OWLS HEAD, Maine — A state judge has sided with the town in a lawsuit filed by the owner of a commercial garage who claimed his building was destroyed by fire in 2013 because of the Fire Department’s inadequate response.

Justice William Stokes in a ruling issued Thursday stated that the town, its volunteer Fire Department and Chief Frank Ross have immunity from the lawsuit filed in February 2015 by Cecil A. Fogg, and his company, Cecil A. Fogg Inc.

Fogg had sought more than $400,000 in damages for the fire that occurred on Feb. 10, 2013, at Frankie’s Garage on Route 73 in Owls Head.

“I think that this was the only result that state law allows,” the town’s attorney, Edward Benjamin Jr. of Portland, said Friday.

He said most municipalities in Maine depend heavily on volunteer firefighters to help neighbors in times of emergencies. He said if people who lose property in fires are allowed to drag municipalities through costly litigation whenever they feel a fire should have been fought differently, or better, than it was, the municipalities’ response might well be not to provide the service at all.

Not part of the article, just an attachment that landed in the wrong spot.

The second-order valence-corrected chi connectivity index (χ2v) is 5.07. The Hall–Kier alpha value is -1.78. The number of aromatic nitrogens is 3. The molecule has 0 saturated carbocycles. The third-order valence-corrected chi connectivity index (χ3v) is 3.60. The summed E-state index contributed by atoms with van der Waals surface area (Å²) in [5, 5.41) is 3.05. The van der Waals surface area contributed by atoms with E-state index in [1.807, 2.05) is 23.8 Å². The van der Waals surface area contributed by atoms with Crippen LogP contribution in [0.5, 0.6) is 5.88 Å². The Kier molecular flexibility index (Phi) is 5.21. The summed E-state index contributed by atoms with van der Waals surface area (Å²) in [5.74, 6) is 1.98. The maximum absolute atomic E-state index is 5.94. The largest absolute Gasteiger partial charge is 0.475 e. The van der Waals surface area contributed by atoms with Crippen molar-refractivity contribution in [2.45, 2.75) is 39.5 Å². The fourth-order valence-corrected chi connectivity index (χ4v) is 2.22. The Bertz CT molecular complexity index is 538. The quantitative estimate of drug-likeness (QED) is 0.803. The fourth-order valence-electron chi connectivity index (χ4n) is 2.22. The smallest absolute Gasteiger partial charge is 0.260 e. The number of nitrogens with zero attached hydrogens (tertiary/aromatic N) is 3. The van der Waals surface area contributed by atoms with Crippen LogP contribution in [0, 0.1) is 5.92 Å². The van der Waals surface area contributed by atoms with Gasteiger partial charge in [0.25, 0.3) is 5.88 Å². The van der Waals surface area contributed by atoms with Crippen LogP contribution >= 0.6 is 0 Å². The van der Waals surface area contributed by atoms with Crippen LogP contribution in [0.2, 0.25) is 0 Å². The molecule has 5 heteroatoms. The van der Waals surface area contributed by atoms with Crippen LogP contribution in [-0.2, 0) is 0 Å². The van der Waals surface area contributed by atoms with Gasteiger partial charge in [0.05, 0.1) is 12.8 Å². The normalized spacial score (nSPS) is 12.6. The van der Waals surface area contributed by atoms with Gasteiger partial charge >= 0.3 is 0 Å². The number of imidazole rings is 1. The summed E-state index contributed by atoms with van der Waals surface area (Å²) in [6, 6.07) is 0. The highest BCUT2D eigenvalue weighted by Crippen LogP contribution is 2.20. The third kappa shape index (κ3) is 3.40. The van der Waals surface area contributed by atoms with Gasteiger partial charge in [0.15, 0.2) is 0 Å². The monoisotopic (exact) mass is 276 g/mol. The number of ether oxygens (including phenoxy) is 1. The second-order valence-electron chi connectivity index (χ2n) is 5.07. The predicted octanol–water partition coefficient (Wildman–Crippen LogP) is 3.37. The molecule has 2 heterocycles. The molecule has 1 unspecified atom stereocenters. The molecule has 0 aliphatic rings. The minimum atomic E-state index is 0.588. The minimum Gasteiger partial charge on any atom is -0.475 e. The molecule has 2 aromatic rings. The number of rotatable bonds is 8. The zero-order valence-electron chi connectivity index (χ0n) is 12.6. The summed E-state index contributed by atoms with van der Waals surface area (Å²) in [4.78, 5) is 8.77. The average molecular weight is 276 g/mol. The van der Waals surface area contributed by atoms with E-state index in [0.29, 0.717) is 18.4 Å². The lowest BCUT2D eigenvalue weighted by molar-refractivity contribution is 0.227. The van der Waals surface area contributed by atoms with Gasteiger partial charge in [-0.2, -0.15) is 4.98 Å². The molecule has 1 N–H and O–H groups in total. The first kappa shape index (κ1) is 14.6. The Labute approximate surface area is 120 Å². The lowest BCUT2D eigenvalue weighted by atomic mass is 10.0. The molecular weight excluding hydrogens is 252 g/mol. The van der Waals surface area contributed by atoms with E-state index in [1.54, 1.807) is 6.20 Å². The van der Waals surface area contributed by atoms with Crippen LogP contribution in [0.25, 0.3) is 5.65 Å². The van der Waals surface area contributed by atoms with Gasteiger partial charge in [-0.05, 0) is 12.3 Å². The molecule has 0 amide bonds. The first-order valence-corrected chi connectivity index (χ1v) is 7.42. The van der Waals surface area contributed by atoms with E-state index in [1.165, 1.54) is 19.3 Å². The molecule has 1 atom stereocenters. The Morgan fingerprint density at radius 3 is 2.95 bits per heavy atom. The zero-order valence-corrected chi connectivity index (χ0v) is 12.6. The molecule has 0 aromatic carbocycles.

The attorney said that without immunity there would be “endless Monday morning quarterbacking before the embers even cooled.”

He said the allegation by Fogg that Ross let the building burn to settle some grudge concerning a 1996 car crash was not only absurd but an insult to all the firefighters who arrived and fought the fire for hours but were unable to save an old building filled with flammable products. Fogg had claimed that Ross said to him as the garage burned that this was “for the accident.”

The fire began in an oil waste furnace.

Fogg rebuilt the garage. In addition to the building, Fogg lost equipment and classic cars and motorcycles.

Fogg claimed in his lawsuit Ross arrived and went inside the building without his firefighting gear to look at the blaze and that when he left, Ross left the door open, which allowed the fire to spread faster. The chief also did not have the proper equipment to hook up hoses to the nearest fire hydrant and he refused to use spray foam or set up a dunk tank to battle the blaze, Fogg had maintained.

Email messages were left late Friday for Fogg’s attorneys, Patrick Mellor and Darby Urey of Rockland. A telephone message also was left for Fogg late Friday afternoon at his garage.